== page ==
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Auxins represent a major group of phytohormones controlling plant development. The spatio-temporal regulation of auxin gradients is essential for the initiation, growth and correct development of plant organs. Because auxins and their metabolites occur at trace levels in plant tissue, experiments requiring identification plus their selective and specific quantification can be most conveniently achieved using mass spectrometry (MS) and the associated chromatographic methods. With the advent of appropriate liquid-based ionisation techniques, emphasis has moved from the use of gas chromatography as the sample interface to the MS (GC/MS), with its concomitant need for derivatisation, to the more sensitive liquid chromatography tandem mass spectrometry (LC-MS/MS). We describe an optimized liquid chromatography electrospray-ionisation quadrupole time-of-flight (LC-ESI-QTOF) methodology for the quantification of auxins. While the solvent extraction of young Medicago truncatula (M. truncatula) roots, as described herein, is relatively straightforward, older, woody or oily plant tissues may also be analyzed with appropriate modification to remove interferences and/or enhance extraction efficiency. In our hands, the analytical assay has proved sufficiently sensitive for the quantification of auxins to investigate their roles in various organogenic events, such as root nodulation in M. truncatula. Further increases in sensitivity can be expected with the use of the latest generation of instruments.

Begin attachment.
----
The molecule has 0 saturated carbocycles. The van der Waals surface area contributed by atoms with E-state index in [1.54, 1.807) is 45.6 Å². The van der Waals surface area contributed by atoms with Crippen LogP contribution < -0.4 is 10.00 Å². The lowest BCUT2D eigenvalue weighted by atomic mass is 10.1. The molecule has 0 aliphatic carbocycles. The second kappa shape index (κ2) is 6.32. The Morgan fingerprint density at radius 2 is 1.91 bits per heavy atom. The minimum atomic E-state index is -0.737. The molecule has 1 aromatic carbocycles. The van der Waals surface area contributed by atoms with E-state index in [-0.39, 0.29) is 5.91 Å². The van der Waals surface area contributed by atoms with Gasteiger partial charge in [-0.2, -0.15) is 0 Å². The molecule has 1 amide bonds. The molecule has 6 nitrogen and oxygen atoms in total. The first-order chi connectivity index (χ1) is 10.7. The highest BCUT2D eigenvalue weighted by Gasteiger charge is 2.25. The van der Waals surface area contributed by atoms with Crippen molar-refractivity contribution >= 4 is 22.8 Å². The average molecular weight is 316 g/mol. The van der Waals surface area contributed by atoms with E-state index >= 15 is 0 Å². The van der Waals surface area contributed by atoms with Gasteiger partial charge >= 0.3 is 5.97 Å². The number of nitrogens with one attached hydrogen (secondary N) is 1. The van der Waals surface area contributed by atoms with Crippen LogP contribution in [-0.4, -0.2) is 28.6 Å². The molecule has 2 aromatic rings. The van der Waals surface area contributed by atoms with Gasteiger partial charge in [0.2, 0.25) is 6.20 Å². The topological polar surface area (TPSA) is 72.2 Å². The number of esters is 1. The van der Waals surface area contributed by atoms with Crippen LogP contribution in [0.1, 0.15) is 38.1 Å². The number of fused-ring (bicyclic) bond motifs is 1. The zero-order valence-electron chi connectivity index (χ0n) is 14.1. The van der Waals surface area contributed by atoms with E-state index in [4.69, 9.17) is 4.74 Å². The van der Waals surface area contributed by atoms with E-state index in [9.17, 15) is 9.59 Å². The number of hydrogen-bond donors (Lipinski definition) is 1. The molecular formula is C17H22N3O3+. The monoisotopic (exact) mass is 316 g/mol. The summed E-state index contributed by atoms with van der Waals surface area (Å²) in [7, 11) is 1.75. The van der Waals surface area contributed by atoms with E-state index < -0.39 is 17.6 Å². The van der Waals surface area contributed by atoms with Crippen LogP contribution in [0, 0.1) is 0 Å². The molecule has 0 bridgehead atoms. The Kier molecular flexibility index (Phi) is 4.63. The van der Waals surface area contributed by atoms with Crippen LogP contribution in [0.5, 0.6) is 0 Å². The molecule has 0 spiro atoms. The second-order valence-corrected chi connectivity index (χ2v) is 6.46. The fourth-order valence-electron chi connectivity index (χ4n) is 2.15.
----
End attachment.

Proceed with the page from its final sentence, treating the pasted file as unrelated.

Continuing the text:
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Quantifying Auxin Metabolites in Young Root Tissue of Medicago truncatula by Liquid Chromatography Electrospray-ionisation Quadrupole Time-of-flight (LC-ESI-QTOF) Tandem Mass Spectrometry

Plant Science > Plant biochemistry > Plant hormone
Authors: Jason Liang Pin Ng
Jason Liang Pin NgAffiliation: Division of Plant Science, Research School of Biology, The Australian National University, Canberra, Australia
Bio-protocol author page: a3233
Thy T. Truong
Thy T. TruongAffiliation: Mass Spectrometry Facility, Research School of Biology, The Australian National University, Canberra, Australia
Bio-protocol author page: a3235
Charles H. Hocart
Charles H. HocartAffiliation: Mass Spectrometry Facility, Research School of Biology, The Australian National University, Canberra, Australia
Bio-protocol author page: a3236
 and Ulrike Mathesius
Ulrike MathesiusAffiliation: Division of Plant Science, Research School of Biology, The Australian National University, Canberra, Australia
For correspondence: Ulrike.Mathesius@anu.edu.au
Bio-protocol author page: a3234
Vol 6, Iss 12, 6/20/2016, 521 views, 0 Q&A, How to cite
DOI: http://dx.doi.org/10.21769/BioProtoc.1843